The San Diego Padres and Chicago Cubs could benefit from this mega-trade.
The time is now for the Padres to take the next step towards playoff contention.
The San Diego Padres have done a great job in acquiring veteran, All-Star-caliber talent to pair with a young core of highly talented players. However, there are still some glaring needs that the organization must address to compete for their first playoff berth since 2006.
These areas of need include outfielders and veteran starting pitching. Having traded Hunter Renfroe and Manuel Margot this offseason, their positional depth chart is headlined by Wil Myers primarily. As for starting pitching, the Padres have made strides in developing their rotation, particularly in Chris Paddack and Cal Quantrill, along with MacKenzie Gore and Luis Patino in a very deep farm system. However, they are still missing experienced veteran pitching that they have been unable to acquire in free agency, relative to other positions on the team.
In looking around Major League Baseball, there are several trade partners that the organization can engage with and attempt to turn these weaknesses into advantages. In looking across baseball, the Chicago Cubs seem to be an ideal candidate. What may entice the Cubs to engage in a trade is to shed some payroll, particularly with their starting pitchers, while augmenting their talented offense with some depth. They may also look to add some bullpen depth behind Craig Kimbrel. Here is the blockbuster trade proposal that may benefit both franchises:
From the Padres perspective, this automatically upgrades their starting pitching rotation and outfield unit immediately:
Lester: A three-time World Series winner, Jon Lester is an ideal fit for the Padres for a myriad of reasons. The first being that he has been in the game for 14 years, spending five of them in the National League (all with Chicago). He is a strong veteran presence for any young pitching core and is a perfect fit for San Diego.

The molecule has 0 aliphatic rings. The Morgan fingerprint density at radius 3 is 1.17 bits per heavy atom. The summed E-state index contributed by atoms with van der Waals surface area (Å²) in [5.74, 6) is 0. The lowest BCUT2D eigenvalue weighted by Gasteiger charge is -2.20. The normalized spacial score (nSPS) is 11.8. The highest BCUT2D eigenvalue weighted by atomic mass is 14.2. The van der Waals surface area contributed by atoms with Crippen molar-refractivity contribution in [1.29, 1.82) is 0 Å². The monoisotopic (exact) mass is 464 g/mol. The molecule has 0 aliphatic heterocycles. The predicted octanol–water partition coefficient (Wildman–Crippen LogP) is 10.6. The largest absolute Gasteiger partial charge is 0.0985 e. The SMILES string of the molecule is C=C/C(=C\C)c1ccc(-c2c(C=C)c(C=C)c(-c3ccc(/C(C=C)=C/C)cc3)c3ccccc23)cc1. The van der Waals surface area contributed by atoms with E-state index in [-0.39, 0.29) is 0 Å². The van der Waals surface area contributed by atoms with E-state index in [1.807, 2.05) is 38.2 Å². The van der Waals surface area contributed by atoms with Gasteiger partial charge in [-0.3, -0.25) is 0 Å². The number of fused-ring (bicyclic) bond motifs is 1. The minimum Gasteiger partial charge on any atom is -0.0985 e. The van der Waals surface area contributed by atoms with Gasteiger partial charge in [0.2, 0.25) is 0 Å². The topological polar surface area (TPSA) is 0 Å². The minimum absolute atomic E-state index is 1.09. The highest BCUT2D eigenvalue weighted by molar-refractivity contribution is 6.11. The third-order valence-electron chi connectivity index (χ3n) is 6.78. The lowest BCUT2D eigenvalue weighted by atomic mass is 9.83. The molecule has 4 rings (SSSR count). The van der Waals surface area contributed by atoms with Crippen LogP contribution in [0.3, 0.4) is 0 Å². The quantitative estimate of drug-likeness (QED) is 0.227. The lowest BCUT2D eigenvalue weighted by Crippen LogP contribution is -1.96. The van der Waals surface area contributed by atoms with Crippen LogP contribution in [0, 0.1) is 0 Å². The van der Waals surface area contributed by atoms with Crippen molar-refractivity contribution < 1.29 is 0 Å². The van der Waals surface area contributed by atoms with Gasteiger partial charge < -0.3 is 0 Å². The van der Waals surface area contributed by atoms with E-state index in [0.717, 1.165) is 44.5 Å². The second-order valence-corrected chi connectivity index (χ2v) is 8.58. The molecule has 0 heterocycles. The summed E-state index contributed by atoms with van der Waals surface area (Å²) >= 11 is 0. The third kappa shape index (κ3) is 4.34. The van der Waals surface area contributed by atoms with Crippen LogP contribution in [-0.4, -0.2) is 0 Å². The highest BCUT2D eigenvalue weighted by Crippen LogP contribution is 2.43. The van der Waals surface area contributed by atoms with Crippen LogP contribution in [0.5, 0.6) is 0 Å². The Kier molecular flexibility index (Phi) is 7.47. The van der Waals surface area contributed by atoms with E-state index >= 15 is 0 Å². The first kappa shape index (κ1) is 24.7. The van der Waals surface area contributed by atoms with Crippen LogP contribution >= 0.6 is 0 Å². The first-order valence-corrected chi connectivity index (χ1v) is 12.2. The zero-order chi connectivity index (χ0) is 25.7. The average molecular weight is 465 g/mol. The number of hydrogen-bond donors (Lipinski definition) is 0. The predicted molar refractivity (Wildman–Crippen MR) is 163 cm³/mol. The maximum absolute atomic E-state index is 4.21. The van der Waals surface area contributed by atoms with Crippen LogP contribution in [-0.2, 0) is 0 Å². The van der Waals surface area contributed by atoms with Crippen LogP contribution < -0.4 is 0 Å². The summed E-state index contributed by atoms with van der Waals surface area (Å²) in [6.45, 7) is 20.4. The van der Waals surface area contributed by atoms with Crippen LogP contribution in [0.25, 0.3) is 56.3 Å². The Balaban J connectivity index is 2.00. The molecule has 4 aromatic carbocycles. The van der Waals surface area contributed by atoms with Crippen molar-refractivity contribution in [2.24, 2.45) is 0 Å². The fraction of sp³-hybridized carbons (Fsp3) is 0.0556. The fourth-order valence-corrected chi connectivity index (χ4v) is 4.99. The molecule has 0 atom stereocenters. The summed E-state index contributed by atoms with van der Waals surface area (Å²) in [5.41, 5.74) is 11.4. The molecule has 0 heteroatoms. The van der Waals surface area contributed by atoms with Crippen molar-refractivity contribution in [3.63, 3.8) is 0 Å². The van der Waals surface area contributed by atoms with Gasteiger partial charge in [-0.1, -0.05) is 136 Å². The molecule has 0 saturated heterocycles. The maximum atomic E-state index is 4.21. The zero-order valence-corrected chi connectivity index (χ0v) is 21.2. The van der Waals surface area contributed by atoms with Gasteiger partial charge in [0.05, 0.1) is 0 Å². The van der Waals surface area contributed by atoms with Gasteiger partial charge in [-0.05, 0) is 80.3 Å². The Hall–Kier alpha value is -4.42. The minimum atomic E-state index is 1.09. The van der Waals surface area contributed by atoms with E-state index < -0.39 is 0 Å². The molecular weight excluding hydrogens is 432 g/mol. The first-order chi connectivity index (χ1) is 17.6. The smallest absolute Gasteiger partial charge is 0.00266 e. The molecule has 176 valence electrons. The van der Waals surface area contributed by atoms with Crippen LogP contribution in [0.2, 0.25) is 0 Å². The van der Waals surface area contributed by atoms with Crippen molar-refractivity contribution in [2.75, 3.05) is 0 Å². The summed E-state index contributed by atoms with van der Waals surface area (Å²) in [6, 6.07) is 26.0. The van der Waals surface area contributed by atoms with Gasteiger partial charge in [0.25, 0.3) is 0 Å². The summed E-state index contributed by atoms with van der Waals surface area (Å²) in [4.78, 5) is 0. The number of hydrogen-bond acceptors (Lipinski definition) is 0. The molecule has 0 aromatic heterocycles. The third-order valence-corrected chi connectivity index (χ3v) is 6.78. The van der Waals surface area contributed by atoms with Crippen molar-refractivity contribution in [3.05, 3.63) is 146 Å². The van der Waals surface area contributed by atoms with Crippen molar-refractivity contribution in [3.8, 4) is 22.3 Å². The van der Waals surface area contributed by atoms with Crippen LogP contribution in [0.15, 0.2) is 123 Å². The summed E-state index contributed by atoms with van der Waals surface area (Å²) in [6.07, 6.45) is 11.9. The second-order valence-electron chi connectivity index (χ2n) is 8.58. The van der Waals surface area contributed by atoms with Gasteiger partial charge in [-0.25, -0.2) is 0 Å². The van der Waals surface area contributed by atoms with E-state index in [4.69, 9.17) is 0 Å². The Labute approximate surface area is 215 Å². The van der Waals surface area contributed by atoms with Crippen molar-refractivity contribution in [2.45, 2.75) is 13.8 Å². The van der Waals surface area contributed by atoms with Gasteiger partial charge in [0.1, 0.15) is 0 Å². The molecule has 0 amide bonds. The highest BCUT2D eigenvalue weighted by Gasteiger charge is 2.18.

Second, he is still productive, relative to where he is in his career currently. His curveball is highly underrated, as opposing batters whiffed on the pitch 40.3% of the time. He also allowed an opposing wOBA of 0.239 on that pitch. Against the other NL West teams, he is also highly impressive, with a combined ERA and SO/9 of 3.20 and 8.80 respectfully.
Finally, if the Padres manage to make the postseason in 2020, Lester will be a vital component for a deep run. Having pitched 154 innings in the playoffs, he has an ERA of 2.51, a WHIP of 1.019 and a SO/9 of 7.80. If the franchise were to make this trade a reality, Lester’s immediate impact would be felt in a short period.
Hendricks: Amongst pitchers that threw at least 2,500 pitches in 2019, Kyle Hendricks finished eighth in average changeup spin (2,115 rpm) and ninth in average curveball spin (2,784 rpm). Relative to National League pitchers that threw at least 170 innings, he ranked third in BB/9 (1.63) out of a group of twenty-seven pitchers. In the totality of his career, he has also been very consistent in generating positive outcomes, while limiting negative ones, as reflected in his FIP over the last five years:
The skillsets of Hendricks are a welcome addition to a Padres rotation that projects to be highly skilled over the next several years.
Heyward: By acquiring Heyward, he is an immediate upgrade over Wil Myers, both at the plate and in the field. Offensively, Heyward is more productive and patient at the plate, relative to Myers. In reference to the chart below, since 2015 Heyward’s strikeout rate has been significantly lower year after year, meaning that he sees more pitches and is more patient, whereas Myers does not possess this ability: